NEW and improved bus services and updated planning controls and policies including measures to encourage infill development and increase density have been identified as key actions necessary to support the future development of a light rail system in Hobart.
The findings are contained in three reports prepared by PricewaterhouseCoopers (PwC) after the firm was engaged to complete a Strategic Assessment, Preliminary Planning and an assessment of the Wider Economic Benefits & Funding and Financing Options for the proposed 'Riverline' light rail service between Hobart's CBD and the northern suburbs.
In a statement released at the end of May, Tasmanian Infrastructure Minister Rene Hidding said the report expresses concern over the potential viability of light rail, and finds that a more cost-effective alternative is to improve the current public bus services.
"While the PwC report is not encouraging, consistent with our election commitment, the proposal will be referred to Infrastructure Tasmania to consider after it is established later this year," Mr Hidding said.
The Strategic Assessment report acknowledges that the provision of a light rail service has the potential to reduce car dependency by providing a frequent and reliable public transport option and supporting better value land use through high density and mixed use development along the northern suburbs corridor in the activity centres of Glenorchy and Moonah. It also states that the project would act as a stimulus for development in the Hobart CBD to increase its scale and diversity.
However, the report finds there is a risk that the light rail project will not address the identified problems if:
- Hobart's economic disadvantages such as lack of scale cannot be overcome by the initiative;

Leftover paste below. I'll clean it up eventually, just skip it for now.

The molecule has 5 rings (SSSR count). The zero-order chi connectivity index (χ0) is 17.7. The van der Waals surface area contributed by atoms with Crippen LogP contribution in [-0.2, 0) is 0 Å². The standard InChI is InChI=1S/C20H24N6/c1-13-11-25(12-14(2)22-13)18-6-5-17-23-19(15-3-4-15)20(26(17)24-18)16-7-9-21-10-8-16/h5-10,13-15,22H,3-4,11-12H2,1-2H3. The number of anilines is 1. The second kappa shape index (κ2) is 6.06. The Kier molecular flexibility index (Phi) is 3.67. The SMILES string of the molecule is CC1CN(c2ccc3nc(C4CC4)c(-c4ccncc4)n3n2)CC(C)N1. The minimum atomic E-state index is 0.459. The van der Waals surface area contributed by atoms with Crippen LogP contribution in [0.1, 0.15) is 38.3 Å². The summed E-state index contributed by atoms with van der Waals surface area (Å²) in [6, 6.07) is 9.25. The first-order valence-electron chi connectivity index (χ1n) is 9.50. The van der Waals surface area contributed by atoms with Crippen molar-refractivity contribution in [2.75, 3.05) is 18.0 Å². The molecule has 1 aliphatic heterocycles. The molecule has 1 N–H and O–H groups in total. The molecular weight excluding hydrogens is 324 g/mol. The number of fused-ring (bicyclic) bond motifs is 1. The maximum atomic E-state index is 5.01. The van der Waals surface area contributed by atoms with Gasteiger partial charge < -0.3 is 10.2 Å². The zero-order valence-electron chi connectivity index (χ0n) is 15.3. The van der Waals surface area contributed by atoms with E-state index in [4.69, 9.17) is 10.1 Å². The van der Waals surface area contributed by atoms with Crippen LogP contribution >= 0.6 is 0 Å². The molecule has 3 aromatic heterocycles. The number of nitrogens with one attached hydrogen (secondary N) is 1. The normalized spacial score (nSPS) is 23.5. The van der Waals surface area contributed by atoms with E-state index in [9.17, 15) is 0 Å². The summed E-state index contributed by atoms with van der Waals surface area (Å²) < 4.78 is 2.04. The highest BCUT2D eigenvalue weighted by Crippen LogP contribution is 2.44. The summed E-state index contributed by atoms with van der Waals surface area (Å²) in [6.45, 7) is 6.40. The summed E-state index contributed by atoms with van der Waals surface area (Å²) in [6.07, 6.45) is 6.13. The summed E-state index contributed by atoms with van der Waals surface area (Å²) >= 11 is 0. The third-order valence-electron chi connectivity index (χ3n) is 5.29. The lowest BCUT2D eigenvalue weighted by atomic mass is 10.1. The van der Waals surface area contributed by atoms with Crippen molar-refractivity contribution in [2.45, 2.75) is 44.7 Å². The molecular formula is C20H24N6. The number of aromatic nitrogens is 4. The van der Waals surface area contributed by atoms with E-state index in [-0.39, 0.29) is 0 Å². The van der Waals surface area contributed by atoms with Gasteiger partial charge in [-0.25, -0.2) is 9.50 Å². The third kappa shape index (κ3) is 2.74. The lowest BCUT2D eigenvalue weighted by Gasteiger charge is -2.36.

- Extant conditions favouring car use (such as availability of free/cheap parking, lack of reliable, fast public transport options, low density urban form) persist; and
- Land use policies are not adjusted to encourage denser urban and mixed use development along the northern suburbs corridor.
In response to the risks and the relatively high cost of the project, the report outlines a number of other actions that have the potential to address the identified problems. These include:
Land Use Planning Strategies
- Implementation of an urban growth boundary to facilitate a more sustainable urban form (in place);
- Encourage infill development, particularly along transit corridors, and with a high degree of focus on the northern suburbs corridor;
- Encourage intensification of employment hubs in Hobart and along the northern suburbs corridor;
- Public housing policies that focus on generating social and affordable housing close to employment opportunities, services and strong public transport corridors (in progress); and
- Streamlining the development approval process for infill housing.
- Greater cooperation between the State and local governments in relation to land use planning to promote more sustainable land use (in progress); and
- Greater cooperation between the State Government, the Hobart City Council and the University of Tasmania to bring a greater UTAS presence into the CBD with a view to invigorating the CBD (in progress).
- Develop and implement public transport service standards to support more efficient provision of high quality public transport;
- Develop a simplified bus network to improve the quality of transport by focusing on high frequency corridor services, improved total journey times, reduced waiting times, and regular operation over a wide span of hours;
- Improved bus frequency on key corridors;
- Develop a 3-stop express bus service between Glenorchy/MONA and Hobart, including provision of bus priority measures, to provide a fast, reliable commuter service; and
- Development of Transit Corridors (high frequency bus services along corridors, with higher density mixed use development)to make it easier for people to use public transport to access services, employment and education.
The report states that implementing these actions "will create conditions that are more conducive to the financing and delivery of light rail and to the ultimate resolution of the problems of car dependency and Hobart's lack of economic scale."
The three reports are available from the Department of Infrastructure, Energy and Resources website at <http://www.dier.tas.gov.au/passenger/rail>.